You are currently viewing our desktop site, do you want to download our app instead?
Moneyweb Android App Moneyweb iOS App Moneyweb Mobile Web App

NEW SENS search and JSE share prices

More about the app

Consumers are getting comfortable with ‘no-name brands’

Private labels are giving regular brand names a run for their money.
Image: Supplied

Consumers are no longer seeing ‘no-name brands’ as the cheaper alternative and the sales numbers prove it.

R53.9 billion: that is how much is being spent on private labels annually, based on the latest findings from the 2019 Nielsen State of Private Label Report, which covers the modern trade sector in South Africa.

This represents 9.6% year on year growth, ahead of the 4.4% growth of branded goods, seen within modern trade.

It says the growing importance of private label is also seen in its 22% overall share of fast-moving consumer goods (FMCG) sales in South Africa, with a steady increase from 21% in 2018 and 20% in 2017.

Nielsen SA retailer vertical lead Gareth Paterson says the private label market has developed because South African consumers have started to trust them and no longer view them as the cheaper version.

“Over the years as people have tried these private labels, they have realised that they are just as good as some of the branded products and because of that trust they have decided to purchase some of the private label brands instead of the branded products,” Paterson says.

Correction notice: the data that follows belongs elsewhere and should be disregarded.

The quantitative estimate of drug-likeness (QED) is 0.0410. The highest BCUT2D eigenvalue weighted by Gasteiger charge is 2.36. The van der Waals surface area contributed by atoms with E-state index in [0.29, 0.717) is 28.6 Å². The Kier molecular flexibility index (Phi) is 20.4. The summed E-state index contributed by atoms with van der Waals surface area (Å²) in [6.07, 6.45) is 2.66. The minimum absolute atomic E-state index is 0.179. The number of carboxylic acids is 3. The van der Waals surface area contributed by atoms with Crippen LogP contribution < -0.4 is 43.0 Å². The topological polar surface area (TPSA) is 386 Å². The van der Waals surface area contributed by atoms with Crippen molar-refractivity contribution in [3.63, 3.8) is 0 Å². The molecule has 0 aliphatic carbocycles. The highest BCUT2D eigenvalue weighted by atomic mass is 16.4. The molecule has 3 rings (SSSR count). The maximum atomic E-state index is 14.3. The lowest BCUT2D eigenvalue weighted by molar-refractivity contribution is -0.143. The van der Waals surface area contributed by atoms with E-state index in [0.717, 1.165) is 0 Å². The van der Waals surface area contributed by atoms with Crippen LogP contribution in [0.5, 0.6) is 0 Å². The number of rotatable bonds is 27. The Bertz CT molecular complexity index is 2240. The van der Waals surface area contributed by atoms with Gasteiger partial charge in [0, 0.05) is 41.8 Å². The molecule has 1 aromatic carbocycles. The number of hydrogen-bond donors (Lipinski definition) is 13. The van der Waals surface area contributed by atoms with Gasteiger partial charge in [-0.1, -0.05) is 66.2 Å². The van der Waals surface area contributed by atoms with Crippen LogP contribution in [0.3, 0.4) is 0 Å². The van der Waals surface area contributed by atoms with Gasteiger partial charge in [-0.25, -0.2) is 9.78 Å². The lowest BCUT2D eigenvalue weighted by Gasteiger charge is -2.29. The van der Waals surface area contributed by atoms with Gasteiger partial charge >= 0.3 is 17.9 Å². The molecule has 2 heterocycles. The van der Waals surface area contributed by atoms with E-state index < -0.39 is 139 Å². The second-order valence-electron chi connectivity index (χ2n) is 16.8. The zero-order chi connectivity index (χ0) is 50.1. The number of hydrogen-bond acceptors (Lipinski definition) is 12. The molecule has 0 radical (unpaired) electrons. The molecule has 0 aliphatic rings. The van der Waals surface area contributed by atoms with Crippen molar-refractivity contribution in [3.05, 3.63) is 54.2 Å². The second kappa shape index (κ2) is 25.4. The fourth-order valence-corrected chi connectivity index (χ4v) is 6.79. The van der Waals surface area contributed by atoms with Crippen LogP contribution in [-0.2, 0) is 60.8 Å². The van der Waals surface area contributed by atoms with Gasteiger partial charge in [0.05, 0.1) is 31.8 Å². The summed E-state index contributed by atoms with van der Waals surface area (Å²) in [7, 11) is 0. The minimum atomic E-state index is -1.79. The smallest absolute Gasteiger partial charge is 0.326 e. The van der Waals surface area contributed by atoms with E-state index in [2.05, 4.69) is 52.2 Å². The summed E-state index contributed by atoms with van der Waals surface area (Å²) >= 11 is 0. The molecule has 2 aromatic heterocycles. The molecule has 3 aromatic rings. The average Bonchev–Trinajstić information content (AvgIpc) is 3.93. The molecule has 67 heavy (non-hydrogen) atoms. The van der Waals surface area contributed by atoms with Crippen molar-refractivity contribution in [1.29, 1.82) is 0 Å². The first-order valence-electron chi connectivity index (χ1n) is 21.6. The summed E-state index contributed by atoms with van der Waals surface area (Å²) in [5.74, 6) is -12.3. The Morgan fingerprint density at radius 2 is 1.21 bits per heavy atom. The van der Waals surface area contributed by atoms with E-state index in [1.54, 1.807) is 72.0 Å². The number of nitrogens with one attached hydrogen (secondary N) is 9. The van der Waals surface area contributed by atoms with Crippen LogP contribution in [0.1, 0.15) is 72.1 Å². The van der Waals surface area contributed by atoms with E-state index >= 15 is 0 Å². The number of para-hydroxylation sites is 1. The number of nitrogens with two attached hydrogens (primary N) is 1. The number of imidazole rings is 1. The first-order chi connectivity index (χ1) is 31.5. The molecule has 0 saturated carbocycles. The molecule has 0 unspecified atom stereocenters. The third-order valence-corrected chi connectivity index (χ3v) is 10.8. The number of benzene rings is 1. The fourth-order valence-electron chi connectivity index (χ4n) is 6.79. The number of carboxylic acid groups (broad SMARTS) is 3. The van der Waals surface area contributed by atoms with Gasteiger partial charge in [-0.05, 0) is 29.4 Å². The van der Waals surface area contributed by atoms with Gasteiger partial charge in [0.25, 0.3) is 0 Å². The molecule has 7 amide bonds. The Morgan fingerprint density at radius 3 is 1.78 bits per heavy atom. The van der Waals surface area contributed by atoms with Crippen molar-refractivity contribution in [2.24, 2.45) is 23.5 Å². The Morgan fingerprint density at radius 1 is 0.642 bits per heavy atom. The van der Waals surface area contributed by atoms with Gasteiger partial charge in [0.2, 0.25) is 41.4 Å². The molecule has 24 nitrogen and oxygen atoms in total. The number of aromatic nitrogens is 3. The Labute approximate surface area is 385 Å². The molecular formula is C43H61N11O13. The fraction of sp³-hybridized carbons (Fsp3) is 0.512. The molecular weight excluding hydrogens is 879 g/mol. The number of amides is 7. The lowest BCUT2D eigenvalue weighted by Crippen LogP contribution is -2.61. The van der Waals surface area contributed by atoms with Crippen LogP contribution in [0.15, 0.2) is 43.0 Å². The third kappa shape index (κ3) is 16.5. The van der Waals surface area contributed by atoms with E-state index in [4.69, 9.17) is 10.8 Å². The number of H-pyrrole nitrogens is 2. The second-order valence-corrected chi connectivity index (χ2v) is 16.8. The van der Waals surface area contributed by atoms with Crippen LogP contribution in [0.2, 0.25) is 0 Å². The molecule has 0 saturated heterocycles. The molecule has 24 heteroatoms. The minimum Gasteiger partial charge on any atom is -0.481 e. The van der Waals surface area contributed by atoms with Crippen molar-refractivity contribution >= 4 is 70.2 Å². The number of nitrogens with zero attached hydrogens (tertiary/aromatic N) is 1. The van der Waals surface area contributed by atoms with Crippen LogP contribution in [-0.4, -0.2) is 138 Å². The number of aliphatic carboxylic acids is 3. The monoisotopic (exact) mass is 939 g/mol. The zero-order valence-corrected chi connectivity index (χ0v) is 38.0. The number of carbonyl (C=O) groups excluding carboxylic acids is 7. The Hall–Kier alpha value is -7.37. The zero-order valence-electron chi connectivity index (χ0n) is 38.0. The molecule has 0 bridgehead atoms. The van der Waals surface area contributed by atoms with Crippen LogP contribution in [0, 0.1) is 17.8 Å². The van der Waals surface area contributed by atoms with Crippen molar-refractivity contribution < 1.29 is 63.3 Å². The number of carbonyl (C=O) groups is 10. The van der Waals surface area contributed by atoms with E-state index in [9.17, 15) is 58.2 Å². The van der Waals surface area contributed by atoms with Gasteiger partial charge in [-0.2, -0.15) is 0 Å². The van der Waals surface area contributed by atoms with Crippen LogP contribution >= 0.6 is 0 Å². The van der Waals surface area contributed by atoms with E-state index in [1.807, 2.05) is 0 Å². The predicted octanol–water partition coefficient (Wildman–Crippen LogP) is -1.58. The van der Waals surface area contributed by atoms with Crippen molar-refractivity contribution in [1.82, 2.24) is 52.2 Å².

According to the report, the private label market has seen double-digit growth in the past three years, while named brands seem to have stagnated, based on the graph below.

Private label shows more than double the growth of named brands within SA’s modern trade

Source: Nielsen State of Private Label Report for South Africa, 2019

Increase in innovation

Paterson says as retailers’ private label products have become more innovative, 70% of the biggest contributors to incremental growth in 2019 came from perishables and dry groceries, with chicken and long-life milk bought the most. They have also seen a recovery in categories like chilled processed meats.

Other products that have seen good growth are confectionary, baby care, and personal care products. 

“As the country matures, private label is finding its space within the basket,” Paterson says.

He adds that retailers have made immense strides in finding the right suppliers and the right people in key positions for product development, who are able to position private-label products significantly in the market.